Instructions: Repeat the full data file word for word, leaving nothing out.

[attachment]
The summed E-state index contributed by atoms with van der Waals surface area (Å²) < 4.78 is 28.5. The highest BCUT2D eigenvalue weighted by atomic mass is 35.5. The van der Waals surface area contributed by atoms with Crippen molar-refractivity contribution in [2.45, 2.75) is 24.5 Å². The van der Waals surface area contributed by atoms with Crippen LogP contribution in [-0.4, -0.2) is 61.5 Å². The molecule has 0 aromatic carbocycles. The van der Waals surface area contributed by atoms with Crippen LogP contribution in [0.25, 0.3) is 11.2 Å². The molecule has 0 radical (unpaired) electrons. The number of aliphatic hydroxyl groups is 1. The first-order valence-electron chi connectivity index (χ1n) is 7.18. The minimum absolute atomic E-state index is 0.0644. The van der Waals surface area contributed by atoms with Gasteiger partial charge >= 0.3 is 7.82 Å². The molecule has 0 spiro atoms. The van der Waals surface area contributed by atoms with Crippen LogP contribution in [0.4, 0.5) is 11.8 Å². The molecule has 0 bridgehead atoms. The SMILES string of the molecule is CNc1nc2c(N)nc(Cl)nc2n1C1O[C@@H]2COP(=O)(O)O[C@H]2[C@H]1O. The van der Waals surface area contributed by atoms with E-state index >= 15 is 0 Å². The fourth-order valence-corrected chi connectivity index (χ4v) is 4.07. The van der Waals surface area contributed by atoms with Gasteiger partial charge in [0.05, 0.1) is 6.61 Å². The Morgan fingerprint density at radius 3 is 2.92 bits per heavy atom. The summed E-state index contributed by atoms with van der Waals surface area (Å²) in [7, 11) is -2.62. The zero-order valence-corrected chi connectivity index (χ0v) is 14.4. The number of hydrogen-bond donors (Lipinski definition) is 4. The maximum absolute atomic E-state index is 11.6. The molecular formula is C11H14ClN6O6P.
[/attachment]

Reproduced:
The summed E-state index contributed by atoms with van der Waals surface area (Å²) < 4.78 is 28.5. The highest BCUT2D eigenvalue weighted by atomic mass is 35.5. The van der Waals surface area contributed by atoms with Crippen molar-refractivity contribution in [2.45, 2.75) is 24.5 Å². The van der Waals surface area contributed by atoms with Crippen LogP contribution in [-0.4, -0.2) is 61.5 Å². The molecule has 0 aromatic carbocycles. The van der Waals surface area contributed by atoms with Crippen LogP contribution in [0.25, 0.3) is 11.2 Å². The molecule has 0 radical (unpaired) electrons. The number of aliphatic hydroxyl groups is 1. The first-order valence-electron chi connectivity index (χ1n) is 7.18. The minimum absolute atomic E-state index is 0.0644. The van der Waals surface area contributed by atoms with Gasteiger partial charge >= 0.3 is 7.82 Å². The molecule has 0 spiro atoms. The van der Waals surface area contributed by atoms with Crippen LogP contribution in [0.4, 0.5) is 11.8 Å². The molecule has 0 bridgehead atoms. The SMILES string of the molecule is CNc1nc2c(N)nc(Cl)nc2n1C1O[C@@H]2COP(=O)(O)O[C@H]2[C@H]1O. The van der Waals surface area contributed by atoms with E-state index >= 15 is 0 Å². The fourth-order valence-corrected chi connectivity index (χ4v) is 4.07. The van der Waals surface area contributed by atoms with Gasteiger partial charge in [0.05, 0.1) is 6.61 Å². The Morgan fingerprint density at radius 3 is 2.92 bits per heavy atom. The summed E-state index contributed by atoms with van der Waals surface area (Å²) in [7, 11) is -2.62. The zero-order valence-corrected chi connectivity index (χ0v) is 14.4. The number of hydrogen-bond donors (Lipinski definition) is 4. The maximum absolute atomic E-state index is 11.6. The molecular formula is C11H14ClN6O6P.